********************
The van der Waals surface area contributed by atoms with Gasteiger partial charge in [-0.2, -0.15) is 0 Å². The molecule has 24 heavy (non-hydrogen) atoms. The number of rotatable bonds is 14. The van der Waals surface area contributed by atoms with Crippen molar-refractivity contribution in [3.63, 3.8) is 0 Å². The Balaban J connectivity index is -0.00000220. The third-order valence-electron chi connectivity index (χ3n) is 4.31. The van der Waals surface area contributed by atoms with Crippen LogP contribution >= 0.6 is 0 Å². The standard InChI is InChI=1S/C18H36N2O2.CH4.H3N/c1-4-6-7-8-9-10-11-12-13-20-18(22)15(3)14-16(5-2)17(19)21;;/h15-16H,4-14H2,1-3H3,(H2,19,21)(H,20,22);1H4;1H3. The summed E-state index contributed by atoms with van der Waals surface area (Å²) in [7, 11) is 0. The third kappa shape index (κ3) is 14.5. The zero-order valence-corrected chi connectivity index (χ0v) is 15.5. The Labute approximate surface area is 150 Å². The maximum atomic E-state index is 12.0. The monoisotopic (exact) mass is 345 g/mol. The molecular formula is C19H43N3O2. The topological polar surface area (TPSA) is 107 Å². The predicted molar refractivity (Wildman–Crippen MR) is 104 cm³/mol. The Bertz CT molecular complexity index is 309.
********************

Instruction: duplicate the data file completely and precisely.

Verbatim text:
The van der Waals surface area contributed by atoms with Gasteiger partial charge in [-0.2, -0.15) is 0 Å². The molecule has 24 heavy (non-hydrogen) atoms. The number of rotatable bonds is 14. The van der Waals surface area contributed by atoms with Crippen molar-refractivity contribution in [3.63, 3.8) is 0 Å². The Balaban J connectivity index is -0.00000220. The third-order valence-electron chi connectivity index (χ3n) is 4.31. The van der Waals surface area contributed by atoms with Crippen LogP contribution >= 0.6 is 0 Å². The standard InChI is InChI=1S/C18H36N2O2.CH4.H3N/c1-4-6-7-8-9-10-11-12-13-20-18(22)15(3)14-16(5-2)17(19)21;;/h15-16H,4-14H2,1-3H3,(H2,19,21)(H,20,22);1H4;1H3. The summed E-state index contributed by atoms with van der Waals surface area (Å²) in [7, 11) is 0. The third kappa shape index (κ3) is 14.5. The zero-order valence-corrected chi connectivity index (χ0v) is 15.5. The Labute approximate surface area is 150 Å². The maximum atomic E-state index is 12.0. The monoisotopic (exact) mass is 345 g/mol. The molecular formula is C19H43N3O2. The topological polar surface area (TPSA) is 107 Å². The predicted molar refractivity (Wildman–Crippen MR) is 104 cm³/mol. The Bertz CT molecular complexity index is 309.